GorT has a number of favorite genres for fiction which include mysteries (particularly British characters such as P.D. James’ Adam Dalgliesh series, Sarah Caudwell’s Hilary Tamar series and Deborah Crombie’s Kincaid/James series, but also some other sub-genres), British naval historical fiction (Hornblower, Ramage, Bolitho, etc.) and various science fiction (Orson Scott Card, Asimov, Niven, Zelazny). It is impressive when you see authors borrow from one genre and successfully carry over into another. A recent article I was reading reminded me of this.
First, the article. Michael Peck in Foreign Policy spoke with Chris Weuve, a naval analyst, former U.S. Naval War College research professor, and an ardent science fiction fan about space warfare and its similarities an differences from Earth-based combat. The interview is interesting (at least to me) with notables like:
Science fiction authors and moviemakers tend to gravitate towards historical models they — and their audience — understand. So, sometimes you end up with “submarines in space” — but a submarine is a vessel designed to hide under the water, which obscures your vision and forces you to use capricious sensors like sonar. Space, on the other hand, is wide open, and any ship putting out enough heat to keep its crew alive stands out from the background, if you have enough time to look. Other times we get “dreadnoughts in space,” with gunnery duels like Jutland — but again, hiding is hard, so this battle should take place at extreme range. Or you get “airplanes in space,” which largely ignores that airplanes work in the real world because they take advantage of the fact that air and sea have different attributes.
All of these models are fun, and some work better than others, but they all present space combat in a way that doesn’t really fit with the salient attributes of space.
and he does touch on which movies and TV shows translate well and not so well:
Babylon 5 was closer [to handling the physics of changing directions in space] in that it understood that there is no air in space and you don’t bank. But even on that show, the ships would be under thrust, and then they decide to go back the way they come, they would spin around and almost immediately start going in the opposite direction. That doesn’t work. They ignored the fact that acceleration is cumulative. But I do like that they can rotate in flight and fire sideways. Babylon 5 and the new Battlestar Galactica are far and away the best in trying to portray vector physics. There are a lot of problems with the way they do it, but I’m willing to give them an A for effort.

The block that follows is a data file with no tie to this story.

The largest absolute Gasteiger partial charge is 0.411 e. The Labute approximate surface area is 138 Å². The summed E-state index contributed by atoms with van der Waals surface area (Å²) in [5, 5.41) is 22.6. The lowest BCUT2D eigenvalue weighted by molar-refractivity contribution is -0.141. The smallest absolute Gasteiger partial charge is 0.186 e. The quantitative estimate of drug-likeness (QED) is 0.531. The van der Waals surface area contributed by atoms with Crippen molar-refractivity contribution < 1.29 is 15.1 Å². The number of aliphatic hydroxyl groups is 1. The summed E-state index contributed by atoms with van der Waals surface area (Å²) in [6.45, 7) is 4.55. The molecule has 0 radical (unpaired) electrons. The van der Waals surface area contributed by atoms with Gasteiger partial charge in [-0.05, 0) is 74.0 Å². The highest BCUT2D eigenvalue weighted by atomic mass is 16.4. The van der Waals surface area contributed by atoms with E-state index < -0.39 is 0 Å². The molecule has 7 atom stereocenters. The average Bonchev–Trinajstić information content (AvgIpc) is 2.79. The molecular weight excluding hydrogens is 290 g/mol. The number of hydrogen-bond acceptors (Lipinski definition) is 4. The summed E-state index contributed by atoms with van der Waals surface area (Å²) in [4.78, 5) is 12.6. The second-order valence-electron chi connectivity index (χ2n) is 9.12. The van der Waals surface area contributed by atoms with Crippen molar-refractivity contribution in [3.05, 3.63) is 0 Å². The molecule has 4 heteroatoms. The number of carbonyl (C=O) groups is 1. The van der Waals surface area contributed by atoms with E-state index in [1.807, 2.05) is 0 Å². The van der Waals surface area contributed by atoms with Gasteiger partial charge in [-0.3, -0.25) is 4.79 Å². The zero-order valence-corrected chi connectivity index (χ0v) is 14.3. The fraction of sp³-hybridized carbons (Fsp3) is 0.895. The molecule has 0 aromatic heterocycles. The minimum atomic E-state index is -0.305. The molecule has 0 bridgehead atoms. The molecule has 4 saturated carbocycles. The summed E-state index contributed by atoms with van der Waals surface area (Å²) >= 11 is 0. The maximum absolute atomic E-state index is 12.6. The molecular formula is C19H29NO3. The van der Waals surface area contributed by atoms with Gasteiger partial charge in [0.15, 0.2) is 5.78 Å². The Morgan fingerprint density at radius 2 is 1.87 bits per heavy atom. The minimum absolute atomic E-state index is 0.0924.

… the new Battlestar Galactica is probably the best at depicting life on board a ship. That ship is very spacious compared to a U.S. Navy warship, but the inside of it looks correct.
There are so many that are so bad. Star Warsis probably the worst. There is no explanation for why X-Wings [fighters] do what they do, other than the source material is really Zeroes [Japanese fighter planes] from World War II. Lucas quite consciously copied World War II fighter combat. He basically has said they analyzed World War II movies and gun camera footage and recreated those shots.
I recommend reading the whole interview – it’s not too long and it brings up some interesting points.
Now back to the fiction. There is a series that, if Chris Weuve hasn’t read, I would strongly encourage it, as I think it portrays space combat, including logistics, physics, ship-board life, and general military politics pretty darn well. That series is the Honor Harrington series by David Weber. He consciously patterned the female main character, Honor Harrington, after C.S. Forester’s Horatio Hornblower. The combat translates as realistic, nasty, and deadly as was 18th century naval combat in the ocean. It would be interesting to see someone attempt a movie based on the books as, if it stayed true to the books, it would represent a departure from the mainstream SciFi space wars that we’re all used to seeing.